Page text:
An Attack that Strips Away SSL (https) Status
Malicious actors have been adding their own servers to the Tor network since January 2020, generally for the purpose of intercepting traffic from users accessing cryptocurrentcy sites. Once the attackers add a server to the network, they mark it as an exit relay. This action anonymizes the traffic passing through the affected server before it enters the public internet. The techniques used to hijack these servers primarily include Secure Socket Layer (SSL) stripping and scheme flooding techniques.
Attackers have added thousands of malicious servers to the Tor network as of May 2021, which identify traffic on the network bound for sites that mix cryptocurrency. The stripping attacks changes this traffic’s connection from HTTPS to HTTP, meaning the connection data is no longer encrypted. Analysts believe the purpose of downgrading this traffic is to replace the addresses of cryptocurrency with their own, allowing attackers to profit from the financial transactions on those sites.
A security researcher known as Nusenu initially discovered the attacks in August 2001 while operating a Tor network. These first attacks consisted of flooding the network with malicious exit relays on three separate occasions, reaching about 23 percent of its exit capacity each time before administrators shut it down. The Tor Project quickly issued a series of recommendations for website operators and Tor Browser users to protect themselves against the attacks. This advice is particularly relevant to users accessing financial websites with Tor Browser.
Nusenu published additional findings in a May 2021 issue of The Record showing that the threat actor is continuing its attacks despite their public exposure. This researcher also stated that the attacks exceeded a quarter of the Tor network’s exit capacity on two occasions in 2021, peaking at 27 percent in February. Administrators detected the second wave of attacks and removed the malicious exit relays from the network, although these relays had been intercepting network traffic for at least weeks and possibly months.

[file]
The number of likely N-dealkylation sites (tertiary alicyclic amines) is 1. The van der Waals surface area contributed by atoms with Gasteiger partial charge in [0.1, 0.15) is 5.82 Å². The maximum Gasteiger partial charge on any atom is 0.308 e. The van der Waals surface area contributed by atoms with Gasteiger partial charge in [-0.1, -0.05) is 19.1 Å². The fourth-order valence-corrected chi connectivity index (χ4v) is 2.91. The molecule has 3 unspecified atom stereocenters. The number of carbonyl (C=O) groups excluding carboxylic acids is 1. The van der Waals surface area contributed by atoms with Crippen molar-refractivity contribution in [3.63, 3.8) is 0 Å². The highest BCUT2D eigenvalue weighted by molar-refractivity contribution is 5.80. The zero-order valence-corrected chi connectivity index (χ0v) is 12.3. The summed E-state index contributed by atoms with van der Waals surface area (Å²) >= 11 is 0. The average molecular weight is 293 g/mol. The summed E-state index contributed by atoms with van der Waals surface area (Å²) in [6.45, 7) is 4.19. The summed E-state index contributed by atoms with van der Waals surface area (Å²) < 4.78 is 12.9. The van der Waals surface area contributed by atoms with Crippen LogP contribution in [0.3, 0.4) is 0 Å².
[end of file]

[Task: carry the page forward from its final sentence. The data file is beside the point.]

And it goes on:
The primary reasons for the success of these attacks over the past 16 months is because the threat actor has been adding malicious exit relays slowly, allowing them to remain unnoticed. However, they changed their tactics in May 2021 by attempting to bring all of their malicious servers online at the same time, likely as a result of administrators taking down their entire infrastructure once again. Administrators detected this most recent series of attacks within a day because it increased the Tor network’s exit capacity from 1,500 exit relays per day to over 2500, which Tor Project administrators couldn’t help but notice.
Nusenu added that the attackers still control about five percent of the network’s exit capacity as of May 5, 2021, despite the loss of over 1,000 of their servers. They also appear to be modifying downloads after the SSL strip attacks, although their exact actions are unclear. Attackers are also using other techniques like scheme flooding to tamper with network traffic.
The scheme flooding attacks against Tor users targets the Tor web browser in addition to some other desktop browsers. FingerprintJS, a fraud prevention organization, discovered this new fingerprinting technique earlier this year with the aid of its browser-fingerprinting library. The attack generates a consistent identifier on affected browsers, creating the possibility that a malicious actor could use that identifier to remove a user’s anonymity. This action could allow the actor to link a user’s browser history across multiple sessions and track their browsing activity.
These attacks are based on a vulnerability in the privacy settings of affected browsers that allows attackers to identify the applications that users have installed. It accomplishes this by exploiting URL schemes that cause certain web links to prompt the browser to open the applications associated with them.